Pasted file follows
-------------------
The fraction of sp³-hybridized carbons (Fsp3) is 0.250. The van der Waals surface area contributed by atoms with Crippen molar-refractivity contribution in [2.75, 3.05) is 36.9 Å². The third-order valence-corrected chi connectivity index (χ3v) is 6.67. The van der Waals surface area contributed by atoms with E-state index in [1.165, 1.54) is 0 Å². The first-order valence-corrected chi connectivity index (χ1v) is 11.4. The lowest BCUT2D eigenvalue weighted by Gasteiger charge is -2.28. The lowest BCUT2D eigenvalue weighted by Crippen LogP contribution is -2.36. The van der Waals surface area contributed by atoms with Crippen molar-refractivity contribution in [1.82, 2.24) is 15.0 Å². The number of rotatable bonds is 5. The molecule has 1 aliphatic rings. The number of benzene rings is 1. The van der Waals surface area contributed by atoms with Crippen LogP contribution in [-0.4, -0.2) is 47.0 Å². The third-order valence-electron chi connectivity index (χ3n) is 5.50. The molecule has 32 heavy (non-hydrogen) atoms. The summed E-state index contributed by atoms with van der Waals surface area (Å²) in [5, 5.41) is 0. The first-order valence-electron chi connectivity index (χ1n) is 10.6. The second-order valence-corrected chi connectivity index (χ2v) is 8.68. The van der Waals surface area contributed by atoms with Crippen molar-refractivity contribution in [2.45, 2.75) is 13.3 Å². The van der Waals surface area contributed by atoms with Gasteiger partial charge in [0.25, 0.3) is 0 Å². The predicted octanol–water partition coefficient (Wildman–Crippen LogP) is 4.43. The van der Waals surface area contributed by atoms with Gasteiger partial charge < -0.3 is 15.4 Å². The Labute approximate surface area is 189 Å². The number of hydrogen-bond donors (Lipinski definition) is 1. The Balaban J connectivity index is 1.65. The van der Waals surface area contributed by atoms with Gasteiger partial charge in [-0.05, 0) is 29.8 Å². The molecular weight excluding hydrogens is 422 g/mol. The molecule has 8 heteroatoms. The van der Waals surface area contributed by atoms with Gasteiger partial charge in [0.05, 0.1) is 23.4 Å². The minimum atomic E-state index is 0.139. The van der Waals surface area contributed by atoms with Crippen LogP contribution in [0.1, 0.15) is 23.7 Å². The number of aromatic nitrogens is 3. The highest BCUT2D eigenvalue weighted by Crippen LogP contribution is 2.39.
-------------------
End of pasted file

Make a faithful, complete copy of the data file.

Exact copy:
The fraction of sp³-hybridized carbons (Fsp3) is 0.250. The van der Waals surface area contributed by atoms with Crippen molar-refractivity contribution in [2.75, 3.05) is 36.9 Å². The third-order valence-corrected chi connectivity index (χ3v) is 6.67. The van der Waals surface area contributed by atoms with E-state index in [1.165, 1.54) is 0 Å². The first-order valence-corrected chi connectivity index (χ1v) is 11.4. The lowest BCUT2D eigenvalue weighted by Gasteiger charge is -2.28. The lowest BCUT2D eigenvalue weighted by Crippen LogP contribution is -2.36. The van der Waals surface area contributed by atoms with Crippen molar-refractivity contribution in [1.82, 2.24) is 15.0 Å². The number of rotatable bonds is 5. The molecule has 1 aliphatic rings. The number of benzene rings is 1. The van der Waals surface area contributed by atoms with Crippen LogP contribution in [-0.4, -0.2) is 47.0 Å². The third-order valence-electron chi connectivity index (χ3n) is 5.50. The molecule has 32 heavy (non-hydrogen) atoms. The summed E-state index contributed by atoms with van der Waals surface area (Å²) in [5, 5.41) is 0. The first-order valence-electron chi connectivity index (χ1n) is 10.6. The second-order valence-corrected chi connectivity index (χ2v) is 8.68. The van der Waals surface area contributed by atoms with Crippen molar-refractivity contribution in [2.45, 2.75) is 13.3 Å². The van der Waals surface area contributed by atoms with Gasteiger partial charge in [0.25, 0.3) is 0 Å². The predicted octanol–water partition coefficient (Wildman–Crippen LogP) is 4.43. The van der Waals surface area contributed by atoms with Gasteiger partial charge < -0.3 is 15.4 Å². The Labute approximate surface area is 189 Å². The number of hydrogen-bond donors (Lipinski definition) is 1. The Balaban J connectivity index is 1.65. The van der Waals surface area contributed by atoms with Gasteiger partial charge in [-0.05, 0) is 29.8 Å². The molecular weight excluding hydrogens is 422 g/mol. The molecule has 8 heteroatoms. The van der Waals surface area contributed by atoms with Gasteiger partial charge in [0.05, 0.1) is 23.4 Å². The minimum atomic E-state index is 0.139. The van der Waals surface area contributed by atoms with Crippen LogP contribution in [0.1, 0.15) is 23.7 Å². The number of aromatic nitrogens is 3. The highest BCUT2D eigenvalue weighted by Crippen LogP contribution is 2.39.